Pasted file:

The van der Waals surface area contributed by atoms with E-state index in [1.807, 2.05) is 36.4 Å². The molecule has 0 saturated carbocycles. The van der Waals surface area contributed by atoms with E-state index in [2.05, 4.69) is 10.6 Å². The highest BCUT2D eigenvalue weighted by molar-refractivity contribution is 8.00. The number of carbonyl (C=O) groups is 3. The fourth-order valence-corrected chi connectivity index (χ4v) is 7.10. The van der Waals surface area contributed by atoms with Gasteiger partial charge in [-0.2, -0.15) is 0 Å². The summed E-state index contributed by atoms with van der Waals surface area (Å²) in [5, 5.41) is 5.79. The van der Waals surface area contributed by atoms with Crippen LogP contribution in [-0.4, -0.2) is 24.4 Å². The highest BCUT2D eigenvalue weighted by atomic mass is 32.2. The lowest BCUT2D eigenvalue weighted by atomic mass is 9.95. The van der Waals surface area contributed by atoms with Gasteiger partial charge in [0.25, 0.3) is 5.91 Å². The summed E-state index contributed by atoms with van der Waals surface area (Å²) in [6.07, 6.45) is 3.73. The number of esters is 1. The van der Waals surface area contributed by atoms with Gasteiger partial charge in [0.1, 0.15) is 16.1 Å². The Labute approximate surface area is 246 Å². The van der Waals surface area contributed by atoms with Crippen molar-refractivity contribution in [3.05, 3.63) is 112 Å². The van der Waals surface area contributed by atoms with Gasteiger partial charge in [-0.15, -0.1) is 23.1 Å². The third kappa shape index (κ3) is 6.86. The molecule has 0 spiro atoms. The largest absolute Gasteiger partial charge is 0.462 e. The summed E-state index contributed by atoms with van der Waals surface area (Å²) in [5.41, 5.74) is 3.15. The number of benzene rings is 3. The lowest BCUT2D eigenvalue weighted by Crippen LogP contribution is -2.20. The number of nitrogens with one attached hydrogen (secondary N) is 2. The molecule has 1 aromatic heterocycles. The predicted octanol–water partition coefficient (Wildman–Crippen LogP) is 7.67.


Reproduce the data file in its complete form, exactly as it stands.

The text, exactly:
The van der Waals surface area contributed by atoms with E-state index in [1.807, 2.05) is 36.4 Å². The molecule has 0 saturated carbocycles. The van der Waals surface area contributed by atoms with E-state index in [2.05, 4.69) is 10.6 Å². The highest BCUT2D eigenvalue weighted by molar-refractivity contribution is 8.00. The number of carbonyl (C=O) groups is 3. The fourth-order valence-corrected chi connectivity index (χ4v) is 7.10. The van der Waals surface area contributed by atoms with Gasteiger partial charge in [-0.2, -0.15) is 0 Å². The summed E-state index contributed by atoms with van der Waals surface area (Å²) in [5, 5.41) is 5.79. The van der Waals surface area contributed by atoms with Crippen LogP contribution in [-0.4, -0.2) is 24.4 Å². The highest BCUT2D eigenvalue weighted by atomic mass is 32.2. The lowest BCUT2D eigenvalue weighted by atomic mass is 9.95. The van der Waals surface area contributed by atoms with Gasteiger partial charge in [0.25, 0.3) is 5.91 Å². The summed E-state index contributed by atoms with van der Waals surface area (Å²) in [6.07, 6.45) is 3.73. The number of esters is 1. The van der Waals surface area contributed by atoms with Gasteiger partial charge in [0.1, 0.15) is 16.1 Å². The Labute approximate surface area is 246 Å². The van der Waals surface area contributed by atoms with Crippen molar-refractivity contribution in [3.05, 3.63) is 112 Å². The van der Waals surface area contributed by atoms with Gasteiger partial charge in [-0.15, -0.1) is 23.1 Å². The third kappa shape index (κ3) is 6.86. The molecule has 0 spiro atoms. The largest absolute Gasteiger partial charge is 0.462 e. The summed E-state index contributed by atoms with van der Waals surface area (Å²) in [5.41, 5.74) is 3.15. The number of benzene rings is 3. The lowest BCUT2D eigenvalue weighted by Crippen LogP contribution is -2.20. The number of nitrogens with one attached hydrogen (secondary N) is 2. The molecule has 1 aromatic heterocycles. The predicted octanol–water partition coefficient (Wildman–Crippen LogP) is 7.67.